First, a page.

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We’ve all experienced the frustration of sending an email and then checking later to see if the recipient read it … only to be told no. The usual excuses are that either it didn’t seem important at the time, or they had other things to read first. Or even that it just didn’t seem interesting enough to get past the opening line.
What if you have an important email to send but don’t want to sabotage its chances of getting read? A lot of my emails deal with Internet and online security matters, so it’s important to me that they get read.
So I started researching the most often used opening phrases that will almost guarantee that your email is ignored. Some of these phrases seem so ordinary that we can’t conceive why they could be viewed as a waste of time. But that’s the point … opening phrases should grab attention, not cause the reader to move on to the next email. That is especially true if the email is genuinely important in some way.
We all get cold emails from people we don’t know, and we’re all incredibly good at sniffing out boilerplate openings and forced friendliness. Even if we do keep reading, canned openings negatively impact our impression of what is to come — and make it much less likely we’ll respond positively to the actual message of the email.
Think I’m wrong? Tell me how many times you’ve seen the following opening lines in an email and still kept reading.
“I thought I would circle back …”
Yes, because I didn’t respond the first time you emailed. But why will I respond this time… especially when the rest of your email is just copied and pasted from your original email?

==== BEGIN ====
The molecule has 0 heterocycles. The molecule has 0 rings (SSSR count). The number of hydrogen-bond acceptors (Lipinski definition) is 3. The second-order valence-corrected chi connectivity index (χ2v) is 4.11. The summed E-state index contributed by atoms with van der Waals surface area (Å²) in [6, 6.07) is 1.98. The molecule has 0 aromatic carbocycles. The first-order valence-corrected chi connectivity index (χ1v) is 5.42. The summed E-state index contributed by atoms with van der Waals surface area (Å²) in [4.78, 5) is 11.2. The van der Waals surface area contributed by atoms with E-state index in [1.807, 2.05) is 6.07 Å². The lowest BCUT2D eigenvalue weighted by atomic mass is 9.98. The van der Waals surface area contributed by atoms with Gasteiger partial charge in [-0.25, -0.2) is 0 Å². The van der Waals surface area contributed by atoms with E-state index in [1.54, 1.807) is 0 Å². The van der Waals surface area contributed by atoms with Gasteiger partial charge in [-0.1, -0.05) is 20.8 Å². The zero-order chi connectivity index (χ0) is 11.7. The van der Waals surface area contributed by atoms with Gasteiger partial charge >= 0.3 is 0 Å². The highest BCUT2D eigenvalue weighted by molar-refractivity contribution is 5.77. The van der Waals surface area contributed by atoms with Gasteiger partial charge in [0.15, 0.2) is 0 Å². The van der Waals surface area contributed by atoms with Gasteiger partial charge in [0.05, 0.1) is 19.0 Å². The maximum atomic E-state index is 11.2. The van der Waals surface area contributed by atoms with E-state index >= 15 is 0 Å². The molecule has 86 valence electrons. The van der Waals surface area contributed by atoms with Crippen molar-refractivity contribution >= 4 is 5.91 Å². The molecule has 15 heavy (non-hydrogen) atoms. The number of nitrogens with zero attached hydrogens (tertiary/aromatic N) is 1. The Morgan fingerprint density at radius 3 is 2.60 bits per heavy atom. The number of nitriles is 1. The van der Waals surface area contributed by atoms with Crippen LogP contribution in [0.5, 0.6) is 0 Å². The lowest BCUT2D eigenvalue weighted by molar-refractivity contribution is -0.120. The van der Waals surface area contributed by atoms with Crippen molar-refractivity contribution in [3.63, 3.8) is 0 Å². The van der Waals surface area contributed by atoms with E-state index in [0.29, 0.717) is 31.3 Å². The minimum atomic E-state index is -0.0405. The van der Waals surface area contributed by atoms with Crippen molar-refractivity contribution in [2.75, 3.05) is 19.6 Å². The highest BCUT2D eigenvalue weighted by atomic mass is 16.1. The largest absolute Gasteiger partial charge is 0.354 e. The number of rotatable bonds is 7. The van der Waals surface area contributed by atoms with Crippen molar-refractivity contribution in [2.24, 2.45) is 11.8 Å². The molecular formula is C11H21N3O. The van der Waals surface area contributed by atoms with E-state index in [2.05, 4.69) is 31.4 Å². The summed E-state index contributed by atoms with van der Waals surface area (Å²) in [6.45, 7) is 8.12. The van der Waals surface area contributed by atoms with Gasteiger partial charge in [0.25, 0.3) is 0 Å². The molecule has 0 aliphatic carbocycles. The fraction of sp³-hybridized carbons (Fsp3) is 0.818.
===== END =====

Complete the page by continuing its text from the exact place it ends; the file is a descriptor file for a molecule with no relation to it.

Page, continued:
In the same vein, this won’t work either:
“In case you missed this …”
Maybe I did miss this.
Or maybe I wasn’t interested.
Occasionally the recipient may have missed your original email. But know the person you’re targeting. If it’s someone who gets dozens of unsolicited emails a day, then his lack of response doesn’t mean he missed it. He didn’t respond because he gets too many emails to respond to each one individually. If he’s interested, he’ll respond.
And just in case he really did miss it, find a more creative way to send another email. “In case you missed this” only ensures that even if he does see your second email, he’s not going to read it.
And that’s also true for:
“I’m just following up …”
Occasionally a follow-up is warranted. If I said I would do something, and I haven’t, by all means, please follow up. It’s embarrassing to admit, but I sometimes do forget.
But if you’re just “following up,” or “circling back,” or finding out if the recipient “missed this,” find a more creative opening line.
Look at what you wrote in the first email. In all likelihood it was benefit-driven — for you. Find a way to benefit the recipient.
“I hope this finds you well.”
I get this one all the time. While I appreciate the sentiment (yes, I’m doing just fine, thank you), I immediately think two things. I first wonder if the sender just finished a Jane Austen novel, but more important, “I hope this finds you well” screams “We don’t know each other.”